To find out what risks are the most serious to an organization, it is not enough for the board, alone, to make a list. There should be input from some wider group of participants to the identification process. The mass of input is not as important as the diversity of the input. For example, some number of staff members, volunteers, donors as well as board members should be polled via personal interviews, group workshops, or questionnaires.
Those risks that have the potential to cause the most negative impact are prioritized on an impact scale, typically 1-5 with 5 being the most impact. The top 10-20 risks warrant assignment of a risk owner and a mitigation plan. The mitigation plan likely needs multiple actions since the risks are serious and often complex.
ERM does not guarantee success at averting or minimizing risk thereby shielding an organization from loss, but it offers a much greater chance of doing so.
In summary, ERM enables an organization to do the following:
- Identify and address risks earlier than the organization would otherwise identify and address them
- Assign risk owners with clear and individual accountability versus organization-wide accountability: unspecified or generally assigned accountability often leads to finger-pointing about who is really responsible for a mitigation action
- Create comprehensive mitigation action plans rather than a one-shot attempt to deal with a major risk
- Show stakeholders, including donors, that the organization manages risk seriously
All of these benefits combined make ERM a worthwhile expenditure of time and effort for any nonprofit.
Donna Galer is a consultant, author, and lecturer. Currently, she is Senior Advisor at Hanover Stone Solutions where she provides companies with strategy and risk management consulting. From 2006 to 2010, she served as the Chairwoman of the Spencer Educational Foundation. Ms. Galer held many senior executive positions with Zurich Insurance, including Executive Vice President and Chief Administrative Officer for Zurich’s worldwide General Insurance business, both in the U.S. and in Switzerland. She is the co-author of Enterprise Risk Management – Straight Talk for Nonprofits and an active contributor to Insurance Thought Leadership. She has given presentations at Risk and Insurance Management Society, The Institutes CPCU Society, and university events; served on numerous industry and academic boards; and published articles on strategy, ERM, human resource issues, and cyber risk. In 2000, she was named among the Top 100 Insurance Women by Business Insurance. Among the boards on which Ms. Galer recently served was NC State’s Poole School of Business’ Enterprise Risk Management’s Advisory Board. In addition to having attended executive education classes at Northwestern’s Kellogg School and IMD in Lausanne, Switzerland, Ms. Galer holds an MA from Rutgers University and a BA from Wagner College.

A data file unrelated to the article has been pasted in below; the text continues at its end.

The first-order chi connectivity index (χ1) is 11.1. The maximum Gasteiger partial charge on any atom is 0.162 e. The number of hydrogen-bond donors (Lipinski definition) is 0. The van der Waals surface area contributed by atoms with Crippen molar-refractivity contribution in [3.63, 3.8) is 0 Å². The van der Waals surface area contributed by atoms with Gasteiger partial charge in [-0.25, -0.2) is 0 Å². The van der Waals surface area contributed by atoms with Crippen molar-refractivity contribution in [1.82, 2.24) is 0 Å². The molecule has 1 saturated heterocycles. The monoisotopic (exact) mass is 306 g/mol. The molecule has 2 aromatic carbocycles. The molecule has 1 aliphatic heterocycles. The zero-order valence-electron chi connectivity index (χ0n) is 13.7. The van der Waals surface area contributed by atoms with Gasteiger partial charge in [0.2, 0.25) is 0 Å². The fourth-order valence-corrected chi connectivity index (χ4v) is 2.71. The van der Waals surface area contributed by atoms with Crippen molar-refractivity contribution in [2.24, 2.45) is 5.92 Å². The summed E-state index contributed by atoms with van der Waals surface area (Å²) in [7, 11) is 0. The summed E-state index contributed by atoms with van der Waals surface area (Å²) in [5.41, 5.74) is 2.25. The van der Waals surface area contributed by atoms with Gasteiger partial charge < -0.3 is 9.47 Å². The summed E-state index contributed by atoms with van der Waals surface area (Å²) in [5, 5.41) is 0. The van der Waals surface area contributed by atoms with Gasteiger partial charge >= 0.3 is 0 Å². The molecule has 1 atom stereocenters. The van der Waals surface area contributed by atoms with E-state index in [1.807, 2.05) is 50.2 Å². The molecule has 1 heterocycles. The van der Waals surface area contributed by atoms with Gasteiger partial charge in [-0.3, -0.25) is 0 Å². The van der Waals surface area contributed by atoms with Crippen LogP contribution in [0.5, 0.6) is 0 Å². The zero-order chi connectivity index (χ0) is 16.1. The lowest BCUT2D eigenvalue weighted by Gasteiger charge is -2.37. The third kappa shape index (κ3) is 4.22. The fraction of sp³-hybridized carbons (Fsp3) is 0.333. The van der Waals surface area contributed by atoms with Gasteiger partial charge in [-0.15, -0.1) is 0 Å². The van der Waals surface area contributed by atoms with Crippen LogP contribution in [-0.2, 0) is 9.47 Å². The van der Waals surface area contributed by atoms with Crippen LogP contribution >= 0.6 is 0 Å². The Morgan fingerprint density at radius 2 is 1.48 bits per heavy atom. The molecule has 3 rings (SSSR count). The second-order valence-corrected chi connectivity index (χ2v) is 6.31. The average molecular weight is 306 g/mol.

Al Decker is a nationally recognized authority on enterprise risk management (ERM), information security and privacy, and internal controls. Al is the co-author of several books on ERM including Enterprise Risk Management – Straight talk for Nonprofits and is currently a consultant with the Executive Service Corp of the Triangle in North Carolina. He has more than 30 years of professional experience in private industry and public accounting. A former worldwide executive for security and privacy services at IBM, he has also been Executive Director of Enterprise Risk Management at Electronic Data Systems (EDS) and the National Partner-in-Charge of IT Security Services and National Director of IT Assurance Services at Coopers & Lybrand, LLP (now PWC). Al holds an MBA from Rutgers University and a BA from William Paterson University.